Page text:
“Ferrante has said that she likes to write narratives ‘where the writing is clear, honest, and where the facts—the facts of ordinary life—are extraordinarily gripping when read.’ Her prose has indeed a bare lucidity, and is often aphoristic and continent, in Ann Goldstein’s elegant, burnished English. But what is thrilling about her earlier novels is that, in sympathetically following her characters’ extremities, Ferrante’s own writing has no limits, is willing to take every thought forward to its most radical conclusion and backward to its most radical birthing. This is most obvious in the fearless way in which her female narrators think about children and motherhood. . . .
“Before the writer is an adult, she is a child. Before she makes a family, she inherits one; and in order to find her true language she may need to escape the demands and prohibitions of this first, given community. That is one of the themes that connect Ferrante’s latest novel, ‘My Brilliant Friend,’ with her earlier work. At first sight, her new book, published in Italy in 2011, seems very different from its anguished, slender predecessors. It’s a large, captivating, amiably peopled bildungsroman . . . . There is a kind of joy in the book not easily found in the earlier work. The city of Elena’s childhood is a poor, violent place (the same city is found in Ferrante’s first novel, ‘Troubling Love’). But deprivation gives details a snatched richness. A trip to the sea, a new friend, a whole day spent with your father (‘We spent the entire day together, the only one in our lives, I don’t remember any others,’ Elena says at one point), a brief holiday, the chance to take some books out of a library, the encouragement of a respected teacher, a sketched design for a beautiful pair of shoes, a wedding, the promise of getting your article published in a local journal, a conversation with a boy whose intellect is deeper and more liberal than your own—these ordinary-seeming occurrences take on an unexpected luminosity against a background of poverty, ignorance, violence, and parental threat.”
James Wood,”Women on the Verge: The Fiction of Elena Ferrante” The New Yorker, January 21, 2013.
“Thus she returned to the theme of ‘before,’ but in a different way than she had at first. She said that we didn’t know anything, either as children or now, that we were therefore not in a position to understand anything, that everything in the neighborhood, every stone or piece of wood, everything, anything you could name, was already there before us, but we had grown up without realizing it, without ever even thinking about it. Not just us. Her father pretended that there had been nothing before. Her mother did the same, my mother, my father, even Rino. And yet Stefano’s grocery store before had been the carpenter shop of Alfredo Peluso, Pasquale’s father. And yet Don Achille’s money had been made before. And the Solaras’ money as well. She had tested this out on her father and mother. They didn’t know anything, they wouldn’t talk about anything. Not Fascism, not the king. No injustice, no oppression, no exploitation. They hated Don Achille and were afraid of the Solaras. But they overlooked it and went to spend their money both at Don Achille’s son’s and at the Solaras’, and sent us, too. And they voted for the Fascists, for the monarchists, as the Solaras wanted them to. And they thought that what had happened before was past and, in order to live quietly, they placed a stone on top of it, and so, without knowing it, they continued it.”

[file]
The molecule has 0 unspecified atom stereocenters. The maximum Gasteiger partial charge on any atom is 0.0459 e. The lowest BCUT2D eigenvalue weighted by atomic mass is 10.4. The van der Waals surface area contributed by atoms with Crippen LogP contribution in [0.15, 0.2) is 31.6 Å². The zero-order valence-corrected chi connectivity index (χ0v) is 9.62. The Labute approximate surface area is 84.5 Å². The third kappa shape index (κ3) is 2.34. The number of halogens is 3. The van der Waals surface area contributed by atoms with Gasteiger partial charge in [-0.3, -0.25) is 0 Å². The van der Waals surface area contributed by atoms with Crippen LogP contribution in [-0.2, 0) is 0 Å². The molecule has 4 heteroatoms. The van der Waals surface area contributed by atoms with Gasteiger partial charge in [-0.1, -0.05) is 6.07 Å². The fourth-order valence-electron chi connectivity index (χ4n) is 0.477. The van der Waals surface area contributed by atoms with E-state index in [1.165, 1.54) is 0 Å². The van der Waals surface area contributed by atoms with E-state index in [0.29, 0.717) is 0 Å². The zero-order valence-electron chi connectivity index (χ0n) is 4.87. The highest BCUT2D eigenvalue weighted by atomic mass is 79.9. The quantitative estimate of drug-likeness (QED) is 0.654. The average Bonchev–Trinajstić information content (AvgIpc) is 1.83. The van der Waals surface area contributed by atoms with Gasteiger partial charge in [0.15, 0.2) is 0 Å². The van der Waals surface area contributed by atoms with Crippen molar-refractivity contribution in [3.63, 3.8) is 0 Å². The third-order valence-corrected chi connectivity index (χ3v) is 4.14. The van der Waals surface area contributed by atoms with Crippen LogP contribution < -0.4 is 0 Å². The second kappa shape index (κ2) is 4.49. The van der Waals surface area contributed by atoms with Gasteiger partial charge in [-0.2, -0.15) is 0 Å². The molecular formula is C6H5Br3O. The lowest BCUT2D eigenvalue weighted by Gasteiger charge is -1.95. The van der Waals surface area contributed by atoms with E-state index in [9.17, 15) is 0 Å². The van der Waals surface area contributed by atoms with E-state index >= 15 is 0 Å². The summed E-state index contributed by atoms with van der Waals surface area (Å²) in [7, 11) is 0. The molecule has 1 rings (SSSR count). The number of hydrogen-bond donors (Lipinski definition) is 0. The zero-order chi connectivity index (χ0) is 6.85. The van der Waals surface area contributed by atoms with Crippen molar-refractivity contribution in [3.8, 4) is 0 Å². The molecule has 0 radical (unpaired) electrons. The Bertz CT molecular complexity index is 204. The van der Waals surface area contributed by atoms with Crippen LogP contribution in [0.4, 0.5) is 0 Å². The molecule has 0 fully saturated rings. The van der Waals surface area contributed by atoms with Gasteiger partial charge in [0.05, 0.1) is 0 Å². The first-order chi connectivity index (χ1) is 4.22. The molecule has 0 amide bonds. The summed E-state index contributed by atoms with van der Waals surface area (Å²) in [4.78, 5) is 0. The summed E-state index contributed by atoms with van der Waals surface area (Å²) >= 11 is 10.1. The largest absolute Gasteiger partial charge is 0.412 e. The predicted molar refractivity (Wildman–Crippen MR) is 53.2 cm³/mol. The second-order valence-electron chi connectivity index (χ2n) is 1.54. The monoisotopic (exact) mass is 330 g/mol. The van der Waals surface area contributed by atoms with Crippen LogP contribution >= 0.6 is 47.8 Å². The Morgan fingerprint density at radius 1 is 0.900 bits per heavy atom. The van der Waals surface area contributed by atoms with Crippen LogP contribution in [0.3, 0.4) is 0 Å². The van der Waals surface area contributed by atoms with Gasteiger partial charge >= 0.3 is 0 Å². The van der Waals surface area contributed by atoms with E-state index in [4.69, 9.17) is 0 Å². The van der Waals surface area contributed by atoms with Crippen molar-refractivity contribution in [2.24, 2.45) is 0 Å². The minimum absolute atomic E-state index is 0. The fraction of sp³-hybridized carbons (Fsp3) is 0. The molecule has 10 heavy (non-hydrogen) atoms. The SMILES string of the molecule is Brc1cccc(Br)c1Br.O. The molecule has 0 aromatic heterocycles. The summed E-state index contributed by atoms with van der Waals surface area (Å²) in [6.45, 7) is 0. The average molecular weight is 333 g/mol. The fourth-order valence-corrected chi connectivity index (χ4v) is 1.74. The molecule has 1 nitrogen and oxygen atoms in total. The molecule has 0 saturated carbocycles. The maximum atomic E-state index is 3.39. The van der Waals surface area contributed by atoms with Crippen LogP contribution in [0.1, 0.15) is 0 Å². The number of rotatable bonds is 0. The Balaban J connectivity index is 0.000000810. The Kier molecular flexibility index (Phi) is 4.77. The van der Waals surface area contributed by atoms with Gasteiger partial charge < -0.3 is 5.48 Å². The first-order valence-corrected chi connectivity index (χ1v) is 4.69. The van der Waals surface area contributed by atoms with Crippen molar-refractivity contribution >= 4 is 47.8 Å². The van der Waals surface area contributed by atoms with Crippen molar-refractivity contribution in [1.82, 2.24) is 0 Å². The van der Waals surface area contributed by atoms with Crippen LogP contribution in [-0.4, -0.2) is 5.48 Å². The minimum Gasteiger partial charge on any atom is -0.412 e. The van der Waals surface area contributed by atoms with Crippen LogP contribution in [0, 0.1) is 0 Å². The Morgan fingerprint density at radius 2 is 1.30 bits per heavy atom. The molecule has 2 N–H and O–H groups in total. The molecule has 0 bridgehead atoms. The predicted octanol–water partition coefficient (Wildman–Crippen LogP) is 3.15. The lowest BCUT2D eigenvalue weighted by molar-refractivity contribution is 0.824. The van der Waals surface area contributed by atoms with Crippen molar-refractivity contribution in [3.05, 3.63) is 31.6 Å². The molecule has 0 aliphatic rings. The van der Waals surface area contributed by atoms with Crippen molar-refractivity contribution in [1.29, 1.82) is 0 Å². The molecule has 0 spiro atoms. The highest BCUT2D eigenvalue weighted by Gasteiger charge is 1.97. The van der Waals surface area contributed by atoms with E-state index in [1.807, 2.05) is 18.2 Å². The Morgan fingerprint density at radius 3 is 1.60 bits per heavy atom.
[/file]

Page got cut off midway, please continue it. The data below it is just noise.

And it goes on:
“Lila was able to speak through writing; unlike me when I wrote, unlike Sarratore in his articles and poems, unlike even many writers I had read and was reading, she expressed herself in sentences that were well constructed, and without error, even though she had stopped going to school, but–further–she left no trace of effort, you weren’t aware of the artifice of the written word. I read and I saw her, I heard her. The voice set in the writing overwhelmed me, enthralled me even more than when we talked face to face: it was completely cleansed of the dross of speech, of the confusion of the oral; it had the vivid orderliness that I imagined would belong to conversation if one were so fortunate as to be born from the head of Zeus and not from the Grecos, the Cerullos.”